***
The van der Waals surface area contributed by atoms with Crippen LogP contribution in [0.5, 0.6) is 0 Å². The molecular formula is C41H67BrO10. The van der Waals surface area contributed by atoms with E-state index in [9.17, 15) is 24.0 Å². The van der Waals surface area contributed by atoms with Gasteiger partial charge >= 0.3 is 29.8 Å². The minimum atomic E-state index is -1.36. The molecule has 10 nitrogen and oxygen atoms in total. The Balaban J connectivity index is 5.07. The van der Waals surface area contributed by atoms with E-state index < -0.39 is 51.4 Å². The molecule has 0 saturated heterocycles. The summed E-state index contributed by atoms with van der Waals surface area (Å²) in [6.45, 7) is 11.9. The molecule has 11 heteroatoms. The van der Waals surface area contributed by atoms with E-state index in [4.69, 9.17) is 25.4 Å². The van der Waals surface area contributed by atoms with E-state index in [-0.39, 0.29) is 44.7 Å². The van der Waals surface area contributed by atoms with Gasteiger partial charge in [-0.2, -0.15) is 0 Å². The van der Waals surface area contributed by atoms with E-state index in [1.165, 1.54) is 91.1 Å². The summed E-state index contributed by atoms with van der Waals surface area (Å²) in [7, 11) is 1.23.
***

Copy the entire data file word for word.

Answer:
The van der Waals surface area contributed by atoms with Crippen LogP contribution in [0.5, 0.6) is 0 Å². The molecular formula is C41H67BrO10. The van der Waals surface area contributed by atoms with E-state index in [9.17, 15) is 24.0 Å². The van der Waals surface area contributed by atoms with Gasteiger partial charge >= 0.3 is 29.8 Å². The minimum atomic E-state index is -1.36. The molecule has 10 nitrogen and oxygen atoms in total. The Balaban J connectivity index is 5.07. The van der Waals surface area contributed by atoms with E-state index < -0.39 is 51.4 Å². The molecule has 0 saturated heterocycles. The summed E-state index contributed by atoms with van der Waals surface area (Å²) in [6.45, 7) is 11.9. The molecule has 11 heteroatoms. The van der Waals surface area contributed by atoms with E-state index in [4.69, 9.17) is 25.4 Å². The van der Waals surface area contributed by atoms with E-state index in [-0.39, 0.29) is 44.7 Å². The van der Waals surface area contributed by atoms with Gasteiger partial charge in [-0.2, -0.15) is 0 Å². The van der Waals surface area contributed by atoms with E-state index in [1.165, 1.54) is 91.1 Å². The summed E-state index contributed by atoms with van der Waals surface area (Å²) in [7, 11) is 1.23.